Alleged shooter denies he had gun

KAREN VIBERT-KENNEDY/Sun-Gazette
Defendant Dwayne Jaleel Hall, right, is led into the Lycoming County Courthouse by a member of the Lycoming County Sheriff’s Department on Wednesday morning as Hall’s trial for allegedly shooting and killing Irahmeen Mills on Sept. 6, 2015, continues.

KAREN VIBERT-KENNEDY/Sun-Gazette Defendant Dwayne Jaleel Hall, right, is led into the Lycoming County Courthouse by a member of the Lycoming County Sheriff’s Department on Wednesday morning as Hall’s trial for allegedly shooting and killing Irahmeen Mills on Sept. 6, 2015, continues.

The man who allegedly shot and killed Irahmeen Mills outside of a bar on West Fourth Street in 2015 concluded three days of testimony by taking the stand Wednesday.

When asked by his attorney, Joshua Bower, if he shot and killed the 25-year-old Mills, Dwayne Jaleel Hall answered with a firm, “No, sir.”

Hall, 27, was charged with criminal homicide, aggravated assault and weapons charges for allegedly firing one .380 ACP round into Mills across the street from a bar at 762 W. Fourth St. just before 1 a.m. on Sept. 6, 2015.

“Did you have a gun that night,” Bower asked. “No, sir,” Hall said.

During three days of testimony in Lycoming County Court, some witnesses identified Hall as the man they saw shifting a gun from the front to the back of his pants and that the shooting was a culmination of bad blood that formed before the morning of the murder.

“I knew him (Mills) so-so,” Hall said. “But not very well … I met him two or three weeks prior to that night.”

Hall also said he had no problems, bad blood or “beef” with Mills and that he didn’t “hate” him like prior testimony from an old cellmate indicated.

Although Mills and Hall weren’t fighting inside of the bar, Hall said they did begin to argue when Mills tried to interrupt a conversation he was having with a woman outside.

Testimony from Tuesday alluded to the fight between the two men being about family business, but Hall denied that Wednesday.

“I called her sister,” Hall said. “But that’s more of a Muslim term. It didn’t have to do with family business.”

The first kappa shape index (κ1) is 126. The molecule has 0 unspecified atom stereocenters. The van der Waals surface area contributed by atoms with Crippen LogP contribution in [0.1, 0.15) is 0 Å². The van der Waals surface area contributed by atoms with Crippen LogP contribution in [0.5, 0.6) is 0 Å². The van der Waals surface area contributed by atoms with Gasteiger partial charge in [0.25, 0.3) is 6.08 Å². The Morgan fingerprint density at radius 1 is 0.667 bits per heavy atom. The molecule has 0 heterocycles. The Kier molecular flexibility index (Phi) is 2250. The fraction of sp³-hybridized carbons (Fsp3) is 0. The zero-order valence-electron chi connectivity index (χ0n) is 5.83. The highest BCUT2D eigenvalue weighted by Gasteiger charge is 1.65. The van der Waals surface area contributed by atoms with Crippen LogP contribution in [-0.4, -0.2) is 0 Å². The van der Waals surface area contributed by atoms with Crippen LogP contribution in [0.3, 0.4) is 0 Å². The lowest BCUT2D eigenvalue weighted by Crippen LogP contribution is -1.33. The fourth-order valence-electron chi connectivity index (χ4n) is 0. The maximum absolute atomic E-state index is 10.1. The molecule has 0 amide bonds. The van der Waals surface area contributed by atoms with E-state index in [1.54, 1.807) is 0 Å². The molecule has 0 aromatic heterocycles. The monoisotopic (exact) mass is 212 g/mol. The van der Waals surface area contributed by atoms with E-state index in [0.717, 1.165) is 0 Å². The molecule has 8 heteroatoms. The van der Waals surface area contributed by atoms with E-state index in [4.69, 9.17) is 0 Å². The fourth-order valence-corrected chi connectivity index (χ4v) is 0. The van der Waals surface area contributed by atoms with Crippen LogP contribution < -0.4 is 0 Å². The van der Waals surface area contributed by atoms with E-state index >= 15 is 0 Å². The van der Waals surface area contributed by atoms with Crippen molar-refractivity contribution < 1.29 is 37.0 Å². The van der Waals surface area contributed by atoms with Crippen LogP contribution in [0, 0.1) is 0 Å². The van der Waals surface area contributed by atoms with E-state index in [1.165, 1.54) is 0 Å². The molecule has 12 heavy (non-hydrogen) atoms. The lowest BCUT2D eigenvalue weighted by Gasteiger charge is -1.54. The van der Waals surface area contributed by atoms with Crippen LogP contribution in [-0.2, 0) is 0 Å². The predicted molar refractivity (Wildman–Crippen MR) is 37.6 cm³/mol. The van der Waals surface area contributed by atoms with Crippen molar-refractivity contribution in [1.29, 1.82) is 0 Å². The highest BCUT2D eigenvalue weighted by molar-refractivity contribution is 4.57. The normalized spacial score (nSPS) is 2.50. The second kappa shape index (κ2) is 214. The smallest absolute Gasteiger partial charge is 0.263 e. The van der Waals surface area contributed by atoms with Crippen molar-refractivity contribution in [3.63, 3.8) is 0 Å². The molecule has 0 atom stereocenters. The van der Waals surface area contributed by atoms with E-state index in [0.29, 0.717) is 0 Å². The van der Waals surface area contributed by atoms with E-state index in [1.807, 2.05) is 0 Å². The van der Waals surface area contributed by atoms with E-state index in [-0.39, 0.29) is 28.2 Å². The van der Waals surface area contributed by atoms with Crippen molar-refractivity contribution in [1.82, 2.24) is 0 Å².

After Hall put the intoxicated Mills down on the steps outside of the bar, he said he walked across the street and was standing near Walnut Street where he heard the shot echo through the street.

Hall found out about the warrant for his arrest in connection with the fatal shooting on Sept. 17, 2015, he said.

But he didn’t turn himself in because he wanted to see the ultrasound for his first child scheduled weeks later.

“It was my first child and I wanted to see what I was having,” Hall said, “Either way I was looking at it, I woulda been in prison until the stage we’re at now anyway.”

Hall said he was going to turn himself into police after he saw the ultrasound.

Instead, he was taken into custody in October of 2015– a month after the shooting– when members of the county’s Special Response Team lobbed a .40mm gas round into the second floor of the Timberland Apartments residence where he was staying.

During the time between the shooting and Hall’s arrest, he was floating between an apartment under a fake name, hotels and friends’ houses in Timberland Apartments, he said.

During the morning of the shooting, Darrell Davis and Austin McCloskey were at Davis’ house on Mifflin Place when they went outside to see the fight they had heard develop from the back porch.

“I heard a lot of arguing and loud yelling on Fourth Street,” McCloskey said. “And something along the lines of ‘we can do this right here.’ “

Davis said he saw one of the men holding a magazine-fed handgun. But both men heard the shot.

Both Davis and McCloskey initially told police they saw four black males in two separate groups involved in the fight before the shooting, but Davis said Wednesday he wasn’t sure.

“I was confused by so many people running in so many directions,” Davis said.

The two also described the shooter as wearing a white shirt — not the black shirt, black pants and black and orange baseball cap Hall admitted to wearing that morning.

“But are you going to quote me on that,” Davis asked during cross examination. “Because I remember telling police during the interview not to quote me on that.”

Testifying as an expert witness in eyewitness identification, Margaret Reardon, described research that indicates accurate memory is easily distorted or changed by the presence of a weapon.

A jury will deliberate later today after closing statements from the attorneys.